What exactly do ambassadors do? For example, what does the Swedish ambassador to Switzerland do? Both countries are neutral, so he doesn’t have to prevent a war from breaking out between the two nations.

As the official representative of his country, he presents his country’s views on a wide range of issues to his host country’s government. This can include such issues as mutual trade, or perspectives on treaties, military interventions, trade agreements, etc. that his country is exercising in other counties allied with or hostile to his host country. He also watches out for the interests of citizens of his own country who happen to be journeying in or living in the host country.

In the situation you named, it is quite possible that the (Swedish) Bofors company and the (Swiss) Oerlikon company are each trying to sell weapons to the same third country and if one or the other company claimed that their competitor was using unfair (or illegal under international law) trade practices, the ambassador would probably get involved in an attempt to resolve the issue.

There are countries where there is so little mutual interaction that no embassy is established. In those cases, the country may establish an office of lesser stature than an embassy (a “mission”) or it may choose to designate the embassy of a third country as their intermediary on the off chance that a situation actually arises.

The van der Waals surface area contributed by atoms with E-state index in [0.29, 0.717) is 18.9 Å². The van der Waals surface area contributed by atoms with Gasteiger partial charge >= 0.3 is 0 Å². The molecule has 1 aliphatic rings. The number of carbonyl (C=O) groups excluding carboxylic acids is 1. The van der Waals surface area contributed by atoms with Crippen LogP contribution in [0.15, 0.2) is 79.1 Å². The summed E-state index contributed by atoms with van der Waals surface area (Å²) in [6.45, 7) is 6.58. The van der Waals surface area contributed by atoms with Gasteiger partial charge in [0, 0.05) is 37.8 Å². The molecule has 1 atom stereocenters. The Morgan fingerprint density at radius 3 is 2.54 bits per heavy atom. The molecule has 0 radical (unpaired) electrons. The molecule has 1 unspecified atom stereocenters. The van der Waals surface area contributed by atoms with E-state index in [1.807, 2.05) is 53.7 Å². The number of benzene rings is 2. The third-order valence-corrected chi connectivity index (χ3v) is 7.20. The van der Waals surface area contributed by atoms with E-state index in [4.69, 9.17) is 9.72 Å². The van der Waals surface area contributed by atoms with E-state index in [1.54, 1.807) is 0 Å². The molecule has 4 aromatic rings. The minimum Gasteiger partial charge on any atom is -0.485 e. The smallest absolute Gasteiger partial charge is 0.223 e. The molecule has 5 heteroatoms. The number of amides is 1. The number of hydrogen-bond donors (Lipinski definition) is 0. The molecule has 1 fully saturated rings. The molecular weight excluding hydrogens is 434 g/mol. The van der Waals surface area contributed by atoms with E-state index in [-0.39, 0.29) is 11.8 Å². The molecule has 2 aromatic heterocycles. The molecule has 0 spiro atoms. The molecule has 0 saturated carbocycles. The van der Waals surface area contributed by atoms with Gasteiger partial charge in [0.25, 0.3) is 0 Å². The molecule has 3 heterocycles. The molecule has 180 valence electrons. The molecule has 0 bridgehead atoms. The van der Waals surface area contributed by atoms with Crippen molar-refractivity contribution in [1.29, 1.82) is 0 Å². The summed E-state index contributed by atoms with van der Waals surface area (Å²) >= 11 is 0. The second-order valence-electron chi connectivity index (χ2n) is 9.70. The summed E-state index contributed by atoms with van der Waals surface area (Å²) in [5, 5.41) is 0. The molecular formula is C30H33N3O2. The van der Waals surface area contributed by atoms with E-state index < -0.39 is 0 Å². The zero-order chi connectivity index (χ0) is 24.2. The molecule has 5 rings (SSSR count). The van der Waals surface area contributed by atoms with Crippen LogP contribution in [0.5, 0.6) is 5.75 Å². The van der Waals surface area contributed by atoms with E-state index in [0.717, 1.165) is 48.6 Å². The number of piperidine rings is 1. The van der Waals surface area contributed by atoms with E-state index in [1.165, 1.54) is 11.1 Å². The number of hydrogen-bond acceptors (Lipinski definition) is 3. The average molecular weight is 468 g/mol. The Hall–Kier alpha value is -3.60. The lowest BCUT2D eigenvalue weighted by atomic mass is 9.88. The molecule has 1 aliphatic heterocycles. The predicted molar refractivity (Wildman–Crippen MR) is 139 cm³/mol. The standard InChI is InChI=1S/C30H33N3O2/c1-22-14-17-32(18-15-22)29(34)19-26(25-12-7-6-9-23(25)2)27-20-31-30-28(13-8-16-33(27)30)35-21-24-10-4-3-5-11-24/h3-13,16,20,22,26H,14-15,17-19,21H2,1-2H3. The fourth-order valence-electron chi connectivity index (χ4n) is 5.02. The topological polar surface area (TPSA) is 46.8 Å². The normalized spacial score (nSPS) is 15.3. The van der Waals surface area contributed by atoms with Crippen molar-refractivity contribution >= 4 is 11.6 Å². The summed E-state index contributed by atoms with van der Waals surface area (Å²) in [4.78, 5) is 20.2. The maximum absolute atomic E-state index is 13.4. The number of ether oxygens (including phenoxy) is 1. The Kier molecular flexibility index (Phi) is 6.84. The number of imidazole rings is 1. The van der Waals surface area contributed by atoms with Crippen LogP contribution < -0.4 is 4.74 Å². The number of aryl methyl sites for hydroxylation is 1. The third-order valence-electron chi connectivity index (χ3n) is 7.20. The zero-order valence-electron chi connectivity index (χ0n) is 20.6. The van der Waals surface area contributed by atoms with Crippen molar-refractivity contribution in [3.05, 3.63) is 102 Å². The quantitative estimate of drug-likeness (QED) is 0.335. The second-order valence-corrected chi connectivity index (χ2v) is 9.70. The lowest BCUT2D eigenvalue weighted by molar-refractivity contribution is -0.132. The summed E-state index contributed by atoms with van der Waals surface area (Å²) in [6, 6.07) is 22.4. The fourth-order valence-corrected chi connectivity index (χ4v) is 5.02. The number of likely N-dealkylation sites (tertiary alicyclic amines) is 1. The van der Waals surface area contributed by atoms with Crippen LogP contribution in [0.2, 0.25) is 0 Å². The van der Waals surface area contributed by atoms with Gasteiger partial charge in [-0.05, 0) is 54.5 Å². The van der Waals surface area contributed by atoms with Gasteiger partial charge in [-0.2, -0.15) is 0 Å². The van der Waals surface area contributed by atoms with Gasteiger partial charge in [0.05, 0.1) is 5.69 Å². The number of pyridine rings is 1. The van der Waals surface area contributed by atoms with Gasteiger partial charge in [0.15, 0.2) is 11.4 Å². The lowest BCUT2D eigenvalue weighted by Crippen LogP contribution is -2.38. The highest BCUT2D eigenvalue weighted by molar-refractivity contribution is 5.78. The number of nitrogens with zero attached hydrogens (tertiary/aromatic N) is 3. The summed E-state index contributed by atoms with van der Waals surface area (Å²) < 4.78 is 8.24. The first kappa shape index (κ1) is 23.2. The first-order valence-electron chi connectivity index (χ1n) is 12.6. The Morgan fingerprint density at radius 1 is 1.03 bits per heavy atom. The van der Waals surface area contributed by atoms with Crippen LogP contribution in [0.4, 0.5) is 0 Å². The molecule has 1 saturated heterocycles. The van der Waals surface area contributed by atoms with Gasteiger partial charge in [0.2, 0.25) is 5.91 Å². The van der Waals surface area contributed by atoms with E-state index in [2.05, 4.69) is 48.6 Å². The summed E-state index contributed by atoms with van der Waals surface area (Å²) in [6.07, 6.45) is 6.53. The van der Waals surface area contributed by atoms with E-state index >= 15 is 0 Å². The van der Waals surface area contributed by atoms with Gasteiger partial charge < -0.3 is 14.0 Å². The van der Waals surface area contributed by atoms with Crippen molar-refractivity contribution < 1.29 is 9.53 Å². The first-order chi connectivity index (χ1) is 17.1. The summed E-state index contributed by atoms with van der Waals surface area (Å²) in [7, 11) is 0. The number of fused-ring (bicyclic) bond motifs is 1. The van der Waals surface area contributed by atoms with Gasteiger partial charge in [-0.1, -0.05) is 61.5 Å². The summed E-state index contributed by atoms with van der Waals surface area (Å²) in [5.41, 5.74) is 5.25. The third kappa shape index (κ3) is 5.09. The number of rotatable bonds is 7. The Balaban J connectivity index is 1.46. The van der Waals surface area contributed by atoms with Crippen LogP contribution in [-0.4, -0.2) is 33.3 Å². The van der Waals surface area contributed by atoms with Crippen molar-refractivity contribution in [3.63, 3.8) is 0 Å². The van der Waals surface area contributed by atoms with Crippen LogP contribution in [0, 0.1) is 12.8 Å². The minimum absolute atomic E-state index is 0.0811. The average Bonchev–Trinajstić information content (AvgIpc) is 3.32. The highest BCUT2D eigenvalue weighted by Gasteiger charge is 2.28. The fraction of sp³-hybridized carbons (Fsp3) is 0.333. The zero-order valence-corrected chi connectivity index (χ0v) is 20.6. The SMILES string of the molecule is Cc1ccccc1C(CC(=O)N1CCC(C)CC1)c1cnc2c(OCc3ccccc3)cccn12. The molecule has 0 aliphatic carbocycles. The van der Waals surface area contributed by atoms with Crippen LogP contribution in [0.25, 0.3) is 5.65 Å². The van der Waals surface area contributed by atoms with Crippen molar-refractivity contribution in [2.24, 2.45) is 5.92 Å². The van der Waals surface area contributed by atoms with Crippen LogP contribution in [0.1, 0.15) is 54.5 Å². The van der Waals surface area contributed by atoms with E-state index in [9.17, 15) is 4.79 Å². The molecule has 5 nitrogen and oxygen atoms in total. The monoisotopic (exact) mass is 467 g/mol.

Back during the cold war, there was an Ambassador of Lituania in the U.S. It was not offical and the person who held the title was not paid. However, they maintained the pretense so that nobody forgot that they were once a nation. I believe they even flew their flag, somewhere in Washington, D.C.

[ul]:stuck_out_tongue: [sup]Russia was not impressed, to say the least.[/sup][/ul]

Isn’t it expensive to send people to other countries, even if they’re not paid? Lithuania didn’t exactly have unlimited funds.

It doesn’t cost that much to make a flag and put up a sign. Just pick someone who lived in Washington DC and who was Lituanian.

Heck, you could probably set up an embassy for Grand Fenwick in the U.S. Of course, unless the State Department recognized you, it wouldn’t mean anything.

Not only that, but ambassadors are also the sort of CEO of the embassy. They don’t just do high level foreign relations and trade work. They have to make sure that the visas are getting done, set up meetings between governments, monitor news activity in the country and work to try and correct misinformation in the media about the government’s stance on various issues, etc. Granted they have underlings to do most of this stuff, but they are ultimately responsible.

To expand on this, the U.S. typically does this with nations with which we have no formal ties. For example, Poland has consular authority for U.S. citizens in Iraq, and Sweden for U.S. citizens in North Korea. So you would go to the embassy of those nations instead of a U.S. embassy. Always check the consular information sheet of the countries you go to before travelling.